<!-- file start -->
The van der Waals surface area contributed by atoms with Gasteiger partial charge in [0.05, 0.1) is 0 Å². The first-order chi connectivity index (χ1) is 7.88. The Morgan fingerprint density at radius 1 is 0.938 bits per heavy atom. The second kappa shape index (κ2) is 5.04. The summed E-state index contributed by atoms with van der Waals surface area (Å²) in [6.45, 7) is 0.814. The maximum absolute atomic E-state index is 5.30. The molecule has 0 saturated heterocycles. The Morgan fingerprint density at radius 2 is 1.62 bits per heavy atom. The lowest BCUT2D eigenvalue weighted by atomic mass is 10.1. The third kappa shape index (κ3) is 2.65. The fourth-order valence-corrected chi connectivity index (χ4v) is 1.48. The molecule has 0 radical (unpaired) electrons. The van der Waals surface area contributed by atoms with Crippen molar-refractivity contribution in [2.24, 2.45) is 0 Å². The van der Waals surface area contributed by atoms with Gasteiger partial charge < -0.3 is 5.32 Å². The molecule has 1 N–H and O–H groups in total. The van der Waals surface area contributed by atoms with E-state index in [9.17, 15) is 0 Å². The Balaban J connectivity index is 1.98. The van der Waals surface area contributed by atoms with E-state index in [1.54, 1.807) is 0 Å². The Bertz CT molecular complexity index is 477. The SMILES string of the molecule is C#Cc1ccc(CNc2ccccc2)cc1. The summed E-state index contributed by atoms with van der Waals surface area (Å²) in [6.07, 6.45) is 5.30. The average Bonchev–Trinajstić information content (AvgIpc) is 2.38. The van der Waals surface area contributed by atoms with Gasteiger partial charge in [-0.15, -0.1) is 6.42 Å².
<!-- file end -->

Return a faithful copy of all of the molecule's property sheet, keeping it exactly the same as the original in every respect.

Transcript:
The van der Waals surface area contributed by atoms with Gasteiger partial charge in [0.05, 0.1) is 0 Å². The first-order chi connectivity index (χ1) is 7.88. The Morgan fingerprint density at radius 1 is 0.938 bits per heavy atom. The second kappa shape index (κ2) is 5.04. The summed E-state index contributed by atoms with van der Waals surface area (Å²) in [6.45, 7) is 0.814. The maximum absolute atomic E-state index is 5.30. The molecule has 0 saturated heterocycles. The Morgan fingerprint density at radius 2 is 1.62 bits per heavy atom. The lowest BCUT2D eigenvalue weighted by atomic mass is 10.1. The third kappa shape index (κ3) is 2.65. The fourth-order valence-corrected chi connectivity index (χ4v) is 1.48. The molecule has 0 radical (unpaired) electrons. The van der Waals surface area contributed by atoms with Crippen molar-refractivity contribution in [2.24, 2.45) is 0 Å². The van der Waals surface area contributed by atoms with Gasteiger partial charge < -0.3 is 5.32 Å². The molecule has 1 N–H and O–H groups in total. The van der Waals surface area contributed by atoms with E-state index in [9.17, 15) is 0 Å². The Balaban J connectivity index is 1.98. The van der Waals surface area contributed by atoms with E-state index in [1.54, 1.807) is 0 Å². The Bertz CT molecular complexity index is 477. The SMILES string of the molecule is C#Cc1ccc(CNc2ccccc2)cc1. The summed E-state index contributed by atoms with van der Waals surface area (Å²) in [6.07, 6.45) is 5.30. The average Bonchev–Trinajstić information content (AvgIpc) is 2.38. The van der Waals surface area contributed by atoms with Gasteiger partial charge in [-0.15, -0.1) is 6.42 Å².